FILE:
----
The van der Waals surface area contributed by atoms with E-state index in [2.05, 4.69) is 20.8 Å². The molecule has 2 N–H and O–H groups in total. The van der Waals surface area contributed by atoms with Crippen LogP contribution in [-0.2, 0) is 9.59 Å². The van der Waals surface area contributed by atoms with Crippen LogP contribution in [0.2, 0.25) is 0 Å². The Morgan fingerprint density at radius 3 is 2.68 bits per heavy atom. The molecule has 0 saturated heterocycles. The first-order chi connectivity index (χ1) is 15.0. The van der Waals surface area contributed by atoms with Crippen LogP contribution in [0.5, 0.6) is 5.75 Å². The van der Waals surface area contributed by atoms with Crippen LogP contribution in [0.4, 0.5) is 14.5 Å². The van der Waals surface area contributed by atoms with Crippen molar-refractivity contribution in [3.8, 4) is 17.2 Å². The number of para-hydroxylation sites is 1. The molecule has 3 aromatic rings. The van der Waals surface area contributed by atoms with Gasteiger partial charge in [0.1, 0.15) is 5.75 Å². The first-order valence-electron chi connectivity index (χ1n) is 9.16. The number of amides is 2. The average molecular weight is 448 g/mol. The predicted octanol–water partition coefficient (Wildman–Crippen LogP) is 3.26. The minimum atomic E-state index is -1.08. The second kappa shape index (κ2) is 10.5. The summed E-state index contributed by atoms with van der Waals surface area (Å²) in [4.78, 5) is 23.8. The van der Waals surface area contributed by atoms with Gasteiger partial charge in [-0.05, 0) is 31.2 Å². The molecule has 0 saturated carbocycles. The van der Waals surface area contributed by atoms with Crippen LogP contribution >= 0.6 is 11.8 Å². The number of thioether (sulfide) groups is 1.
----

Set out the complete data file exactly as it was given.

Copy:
The van der Waals surface area contributed by atoms with E-state index in [2.05, 4.69) is 20.8 Å². The molecule has 2 N–H and O–H groups in total. The van der Waals surface area contributed by atoms with Crippen LogP contribution in [-0.2, 0) is 9.59 Å². The van der Waals surface area contributed by atoms with Crippen LogP contribution in [0.2, 0.25) is 0 Å². The Morgan fingerprint density at radius 3 is 2.68 bits per heavy atom. The molecule has 0 saturated heterocycles. The first-order chi connectivity index (χ1) is 15.0. The van der Waals surface area contributed by atoms with Crippen LogP contribution in [0.5, 0.6) is 5.75 Å². The van der Waals surface area contributed by atoms with Crippen LogP contribution in [0.4, 0.5) is 14.5 Å². The van der Waals surface area contributed by atoms with Crippen molar-refractivity contribution in [3.8, 4) is 17.2 Å². The number of para-hydroxylation sites is 1. The molecule has 3 aromatic rings. The van der Waals surface area contributed by atoms with Gasteiger partial charge in [0.1, 0.15) is 5.75 Å². The first-order valence-electron chi connectivity index (χ1n) is 9.16. The number of amides is 2. The average molecular weight is 448 g/mol. The predicted octanol–water partition coefficient (Wildman–Crippen LogP) is 3.26. The minimum atomic E-state index is -1.08. The second kappa shape index (κ2) is 10.5. The summed E-state index contributed by atoms with van der Waals surface area (Å²) in [4.78, 5) is 23.8. The van der Waals surface area contributed by atoms with Gasteiger partial charge in [-0.05, 0) is 31.2 Å². The molecule has 0 saturated carbocycles. The van der Waals surface area contributed by atoms with Crippen LogP contribution >= 0.6 is 11.8 Å². The number of thioether (sulfide) groups is 1.